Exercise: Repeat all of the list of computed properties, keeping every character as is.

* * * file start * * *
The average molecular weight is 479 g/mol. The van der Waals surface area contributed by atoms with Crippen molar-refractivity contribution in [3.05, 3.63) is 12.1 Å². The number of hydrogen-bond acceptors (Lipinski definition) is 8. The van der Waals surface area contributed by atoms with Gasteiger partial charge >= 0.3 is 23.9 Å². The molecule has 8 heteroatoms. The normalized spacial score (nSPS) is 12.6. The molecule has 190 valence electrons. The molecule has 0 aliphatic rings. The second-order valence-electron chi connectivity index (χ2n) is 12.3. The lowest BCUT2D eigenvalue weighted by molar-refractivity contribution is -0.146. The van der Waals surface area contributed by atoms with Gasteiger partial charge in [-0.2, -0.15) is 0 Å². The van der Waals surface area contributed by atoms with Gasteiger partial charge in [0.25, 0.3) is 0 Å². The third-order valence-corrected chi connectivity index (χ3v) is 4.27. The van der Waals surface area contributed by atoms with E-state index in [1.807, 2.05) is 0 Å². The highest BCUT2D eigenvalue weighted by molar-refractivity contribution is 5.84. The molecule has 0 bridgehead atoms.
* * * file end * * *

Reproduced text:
The average molecular weight is 479 g/mol. The van der Waals surface area contributed by atoms with Crippen molar-refractivity contribution in [3.05, 3.63) is 12.1 Å². The number of hydrogen-bond acceptors (Lipinski definition) is 8. The van der Waals surface area contributed by atoms with Gasteiger partial charge >= 0.3 is 23.9 Å². The molecule has 8 heteroatoms. The normalized spacial score (nSPS) is 12.6. The molecule has 190 valence electrons. The molecule has 0 aliphatic rings. The second-order valence-electron chi connectivity index (χ2n) is 12.3. The lowest BCUT2D eigenvalue weighted by molar-refractivity contribution is -0.146. The van der Waals surface area contributed by atoms with Gasteiger partial charge in [-0.2, -0.15) is 0 Å². The van der Waals surface area contributed by atoms with Gasteiger partial charge in [0.25, 0.3) is 0 Å². The third-order valence-corrected chi connectivity index (χ3v) is 4.27. The van der Waals surface area contributed by atoms with E-state index in [1.807, 2.05) is 0 Å². The highest BCUT2D eigenvalue weighted by molar-refractivity contribution is 5.84. The molecule has 0 bridgehead atoms.